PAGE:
Dictionary

  • Tracing

    A principal applied in certain circumstances at common law and in equity allowing the claimant of certain property, in order to enforce his or her proprietary right to ‘trace’ that property where it has been mixed with another’s property or transformed or passed to a third party.

    Tracing is thus neither a claim nor a remedy. It is merely a process by which a claimant demonstrates what has happened to his property, identifies its proceeds and the persons who have handled or received them, and justifies his claim that the proceeds can properly be regarded as representing his property.” – Foskett v McKeown [2000] UKHL 29

    Some rules apply to tracing in trust accounts:

    1. Lowest intermediate balance/nil balance rule – the trust cannot claim more than the lowest intermediate balance available in the trustee account in the period between the mixing of funds and the bringing of the claim. If the account has been overdrawn, the plaintiff cannot recover a proprietary remedy (nil balance rule).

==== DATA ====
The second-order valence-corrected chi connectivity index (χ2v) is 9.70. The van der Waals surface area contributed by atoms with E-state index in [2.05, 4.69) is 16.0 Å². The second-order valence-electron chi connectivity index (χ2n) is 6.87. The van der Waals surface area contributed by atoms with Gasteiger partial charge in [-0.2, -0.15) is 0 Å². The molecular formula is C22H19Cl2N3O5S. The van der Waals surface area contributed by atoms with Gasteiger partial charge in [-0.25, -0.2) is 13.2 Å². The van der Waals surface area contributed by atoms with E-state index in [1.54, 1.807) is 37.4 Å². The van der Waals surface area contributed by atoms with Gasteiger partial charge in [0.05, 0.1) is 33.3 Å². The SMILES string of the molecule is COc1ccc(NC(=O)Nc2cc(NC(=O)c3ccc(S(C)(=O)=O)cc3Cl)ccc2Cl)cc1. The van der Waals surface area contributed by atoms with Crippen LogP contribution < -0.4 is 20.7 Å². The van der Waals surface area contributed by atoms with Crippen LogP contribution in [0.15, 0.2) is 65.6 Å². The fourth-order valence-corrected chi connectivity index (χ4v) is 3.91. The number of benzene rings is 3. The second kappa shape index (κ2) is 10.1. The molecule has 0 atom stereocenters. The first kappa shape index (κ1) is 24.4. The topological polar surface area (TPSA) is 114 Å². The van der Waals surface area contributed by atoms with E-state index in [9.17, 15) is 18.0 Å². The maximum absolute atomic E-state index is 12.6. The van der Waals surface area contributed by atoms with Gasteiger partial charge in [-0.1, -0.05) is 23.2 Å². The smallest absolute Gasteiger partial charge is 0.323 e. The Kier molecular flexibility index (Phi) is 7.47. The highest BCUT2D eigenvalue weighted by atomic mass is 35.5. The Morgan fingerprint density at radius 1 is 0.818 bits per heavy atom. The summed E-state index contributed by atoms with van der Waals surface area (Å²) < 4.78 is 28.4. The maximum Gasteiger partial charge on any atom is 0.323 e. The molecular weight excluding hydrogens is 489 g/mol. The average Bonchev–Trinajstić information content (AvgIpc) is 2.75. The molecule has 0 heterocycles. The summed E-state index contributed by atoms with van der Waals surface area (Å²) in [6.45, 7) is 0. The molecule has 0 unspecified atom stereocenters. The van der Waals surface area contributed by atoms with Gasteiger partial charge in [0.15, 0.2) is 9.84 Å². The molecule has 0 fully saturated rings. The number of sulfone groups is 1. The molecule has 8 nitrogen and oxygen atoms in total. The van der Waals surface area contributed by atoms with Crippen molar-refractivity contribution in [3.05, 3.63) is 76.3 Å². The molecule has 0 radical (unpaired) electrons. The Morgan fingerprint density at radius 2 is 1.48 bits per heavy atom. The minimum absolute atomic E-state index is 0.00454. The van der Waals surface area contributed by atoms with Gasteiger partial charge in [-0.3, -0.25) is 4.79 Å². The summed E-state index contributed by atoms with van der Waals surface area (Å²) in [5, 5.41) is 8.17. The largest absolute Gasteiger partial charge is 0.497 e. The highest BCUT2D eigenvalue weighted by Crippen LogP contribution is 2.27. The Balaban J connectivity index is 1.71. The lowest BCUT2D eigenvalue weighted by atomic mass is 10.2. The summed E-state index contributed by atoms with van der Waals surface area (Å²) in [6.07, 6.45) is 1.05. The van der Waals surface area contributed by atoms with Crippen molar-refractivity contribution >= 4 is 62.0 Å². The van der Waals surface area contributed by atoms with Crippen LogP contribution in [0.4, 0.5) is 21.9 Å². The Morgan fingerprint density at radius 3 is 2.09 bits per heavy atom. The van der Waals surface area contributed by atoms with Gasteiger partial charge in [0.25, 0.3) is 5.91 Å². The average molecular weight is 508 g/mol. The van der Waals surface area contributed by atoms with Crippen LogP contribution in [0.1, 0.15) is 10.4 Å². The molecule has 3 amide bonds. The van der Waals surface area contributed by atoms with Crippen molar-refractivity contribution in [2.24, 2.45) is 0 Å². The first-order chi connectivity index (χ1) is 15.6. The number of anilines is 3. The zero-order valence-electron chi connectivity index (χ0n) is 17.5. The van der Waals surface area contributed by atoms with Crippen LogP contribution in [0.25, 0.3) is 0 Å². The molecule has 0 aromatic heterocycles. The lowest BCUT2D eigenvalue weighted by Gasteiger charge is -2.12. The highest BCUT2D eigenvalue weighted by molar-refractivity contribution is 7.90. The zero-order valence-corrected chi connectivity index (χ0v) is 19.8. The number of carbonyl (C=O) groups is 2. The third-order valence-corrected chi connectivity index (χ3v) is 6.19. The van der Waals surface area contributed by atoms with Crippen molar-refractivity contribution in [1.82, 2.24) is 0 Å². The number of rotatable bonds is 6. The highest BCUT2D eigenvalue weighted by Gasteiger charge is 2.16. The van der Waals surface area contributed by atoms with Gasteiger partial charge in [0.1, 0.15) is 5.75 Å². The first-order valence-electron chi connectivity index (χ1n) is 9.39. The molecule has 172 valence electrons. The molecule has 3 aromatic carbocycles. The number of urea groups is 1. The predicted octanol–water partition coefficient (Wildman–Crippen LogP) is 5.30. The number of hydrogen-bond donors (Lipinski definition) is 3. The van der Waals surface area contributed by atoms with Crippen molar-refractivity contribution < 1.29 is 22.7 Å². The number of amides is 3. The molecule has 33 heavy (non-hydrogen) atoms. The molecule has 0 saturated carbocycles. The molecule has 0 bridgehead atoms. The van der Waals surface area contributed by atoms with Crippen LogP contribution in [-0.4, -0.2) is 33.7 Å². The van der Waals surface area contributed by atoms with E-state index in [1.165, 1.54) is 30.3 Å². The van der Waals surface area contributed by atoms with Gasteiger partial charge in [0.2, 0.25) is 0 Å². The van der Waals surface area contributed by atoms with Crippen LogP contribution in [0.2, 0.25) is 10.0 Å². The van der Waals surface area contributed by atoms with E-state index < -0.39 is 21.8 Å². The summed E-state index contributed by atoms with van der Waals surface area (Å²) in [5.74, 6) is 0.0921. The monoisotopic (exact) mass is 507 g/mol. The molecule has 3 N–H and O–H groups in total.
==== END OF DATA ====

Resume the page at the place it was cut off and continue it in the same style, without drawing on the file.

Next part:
2. First in, first our principle vs. sharing rateably – the trustee will always be taken to have spent their own money first where money has been mixed. The principle of first in, first out has been overturned, and where there are multiple beneficiaries, they will now ‘share rateably’ in the available funds.
    3. Successful investment – where a beneficiary’s funds have been successfully, but wrongly, invested, they will be entitled to the proportion of the return which can be linked to the original property, so as to prevent the defendant from profiting

    There are several exceptions or defences to the operation of tracing, including where the assets have been dissipated, a debt or loan in question is secured, where the traced assets have been acquired by a bona fide purchaser for value without notice, or where there has been a change in position.

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